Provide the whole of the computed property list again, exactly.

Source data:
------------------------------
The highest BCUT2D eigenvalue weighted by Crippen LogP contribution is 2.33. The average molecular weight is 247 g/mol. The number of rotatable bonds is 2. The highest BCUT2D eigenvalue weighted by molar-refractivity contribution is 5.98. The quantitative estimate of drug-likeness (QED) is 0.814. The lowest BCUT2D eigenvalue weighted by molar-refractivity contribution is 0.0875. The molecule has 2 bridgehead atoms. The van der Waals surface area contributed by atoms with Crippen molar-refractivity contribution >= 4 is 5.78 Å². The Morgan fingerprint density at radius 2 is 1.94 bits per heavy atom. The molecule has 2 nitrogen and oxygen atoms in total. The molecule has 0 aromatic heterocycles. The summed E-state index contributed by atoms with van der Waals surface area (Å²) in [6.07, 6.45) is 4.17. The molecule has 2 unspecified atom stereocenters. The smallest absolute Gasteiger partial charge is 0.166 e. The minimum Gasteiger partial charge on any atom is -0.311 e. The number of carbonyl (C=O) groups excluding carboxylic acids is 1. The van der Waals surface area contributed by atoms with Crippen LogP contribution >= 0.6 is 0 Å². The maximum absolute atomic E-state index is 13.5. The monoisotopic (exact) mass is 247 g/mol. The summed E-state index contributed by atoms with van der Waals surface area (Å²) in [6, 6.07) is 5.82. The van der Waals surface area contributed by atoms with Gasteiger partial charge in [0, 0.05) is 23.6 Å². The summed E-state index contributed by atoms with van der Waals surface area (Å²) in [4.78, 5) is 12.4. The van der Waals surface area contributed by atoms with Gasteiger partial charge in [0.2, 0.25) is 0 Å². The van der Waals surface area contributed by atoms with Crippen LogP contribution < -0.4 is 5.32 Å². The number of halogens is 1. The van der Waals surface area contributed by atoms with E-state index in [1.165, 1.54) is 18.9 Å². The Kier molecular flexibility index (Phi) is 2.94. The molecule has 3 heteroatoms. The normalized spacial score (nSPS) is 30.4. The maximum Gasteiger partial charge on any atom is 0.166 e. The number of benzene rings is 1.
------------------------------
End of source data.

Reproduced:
The highest BCUT2D eigenvalue weighted by Crippen LogP contribution is 2.33. The average molecular weight is 247 g/mol. The number of rotatable bonds is 2. The highest BCUT2D eigenvalue weighted by molar-refractivity contribution is 5.98. The quantitative estimate of drug-likeness (QED) is 0.814. The lowest BCUT2D eigenvalue weighted by molar-refractivity contribution is 0.0875. The molecule has 2 bridgehead atoms. The van der Waals surface area contributed by atoms with Crippen molar-refractivity contribution >= 4 is 5.78 Å². The Morgan fingerprint density at radius 2 is 1.94 bits per heavy atom. The molecule has 2 nitrogen and oxygen atoms in total. The molecule has 0 aromatic heterocycles. The summed E-state index contributed by atoms with van der Waals surface area (Å²) in [6.07, 6.45) is 4.17. The molecule has 2 unspecified atom stereocenters. The smallest absolute Gasteiger partial charge is 0.166 e. The minimum Gasteiger partial charge on any atom is -0.311 e. The number of carbonyl (C=O) groups excluding carboxylic acids is 1. The van der Waals surface area contributed by atoms with Crippen LogP contribution >= 0.6 is 0 Å². The maximum absolute atomic E-state index is 13.5. The monoisotopic (exact) mass is 247 g/mol. The summed E-state index contributed by atoms with van der Waals surface area (Å²) in [6, 6.07) is 5.82. The van der Waals surface area contributed by atoms with Gasteiger partial charge in [0, 0.05) is 23.6 Å². The summed E-state index contributed by atoms with van der Waals surface area (Å²) in [4.78, 5) is 12.4. The van der Waals surface area contributed by atoms with Gasteiger partial charge in [0.2, 0.25) is 0 Å². The van der Waals surface area contributed by atoms with Crippen LogP contribution < -0.4 is 5.32 Å². The number of halogens is 1. The van der Waals surface area contributed by atoms with E-state index in [1.165, 1.54) is 18.9 Å². The Kier molecular flexibility index (Phi) is 2.94. The molecule has 3 heteroatoms. The normalized spacial score (nSPS) is 30.4. The maximum Gasteiger partial charge on any atom is 0.166 e. The number of benzene rings is 1.